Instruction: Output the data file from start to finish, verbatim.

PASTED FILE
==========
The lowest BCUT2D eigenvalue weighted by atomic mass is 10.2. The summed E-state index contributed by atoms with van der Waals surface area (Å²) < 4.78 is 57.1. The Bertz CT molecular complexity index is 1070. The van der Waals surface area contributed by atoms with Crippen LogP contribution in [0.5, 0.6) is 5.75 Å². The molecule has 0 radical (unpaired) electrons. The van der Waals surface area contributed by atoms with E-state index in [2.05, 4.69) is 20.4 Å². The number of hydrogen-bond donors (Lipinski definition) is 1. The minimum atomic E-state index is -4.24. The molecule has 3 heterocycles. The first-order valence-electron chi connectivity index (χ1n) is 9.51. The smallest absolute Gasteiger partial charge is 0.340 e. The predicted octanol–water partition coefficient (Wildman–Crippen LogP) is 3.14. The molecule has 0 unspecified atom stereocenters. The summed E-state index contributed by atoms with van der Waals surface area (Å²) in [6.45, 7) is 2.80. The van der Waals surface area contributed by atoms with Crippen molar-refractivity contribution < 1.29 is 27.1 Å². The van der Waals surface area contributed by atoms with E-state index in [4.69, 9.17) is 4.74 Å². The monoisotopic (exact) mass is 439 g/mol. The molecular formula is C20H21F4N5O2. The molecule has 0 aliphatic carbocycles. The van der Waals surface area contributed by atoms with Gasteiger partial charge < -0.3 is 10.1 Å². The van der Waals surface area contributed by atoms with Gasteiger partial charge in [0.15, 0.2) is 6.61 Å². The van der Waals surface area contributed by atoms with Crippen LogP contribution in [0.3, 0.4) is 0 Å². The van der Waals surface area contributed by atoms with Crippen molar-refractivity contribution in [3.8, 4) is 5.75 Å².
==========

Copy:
The lowest BCUT2D eigenvalue weighted by atomic mass is 10.2. The summed E-state index contributed by atoms with van der Waals surface area (Å²) < 4.78 is 57.1. The Bertz CT molecular complexity index is 1070. The van der Waals surface area contributed by atoms with Crippen LogP contribution in [0.5, 0.6) is 5.75 Å². The molecule has 0 radical (unpaired) electrons. The van der Waals surface area contributed by atoms with E-state index in [2.05, 4.69) is 20.4 Å². The number of hydrogen-bond donors (Lipinski definition) is 1. The minimum atomic E-state index is -4.24. The molecule has 3 heterocycles. The first-order valence-electron chi connectivity index (χ1n) is 9.51. The smallest absolute Gasteiger partial charge is 0.340 e. The predicted octanol–water partition coefficient (Wildman–Crippen LogP) is 3.14. The molecule has 0 unspecified atom stereocenters. The summed E-state index contributed by atoms with van der Waals surface area (Å²) in [6.45, 7) is 2.80. The van der Waals surface area contributed by atoms with Crippen molar-refractivity contribution < 1.29 is 27.1 Å². The van der Waals surface area contributed by atoms with E-state index in [4.69, 9.17) is 4.74 Å². The monoisotopic (exact) mass is 439 g/mol. The molecular formula is C20H21F4N5O2. The molecule has 0 aliphatic carbocycles. The van der Waals surface area contributed by atoms with Gasteiger partial charge < -0.3 is 10.1 Å². The van der Waals surface area contributed by atoms with Gasteiger partial charge in [0.15, 0.2) is 6.61 Å². The van der Waals surface area contributed by atoms with Crippen LogP contribution in [0.3, 0.4) is 0 Å². The van der Waals surface area contributed by atoms with Crippen molar-refractivity contribution in [3.8, 4) is 5.75 Å².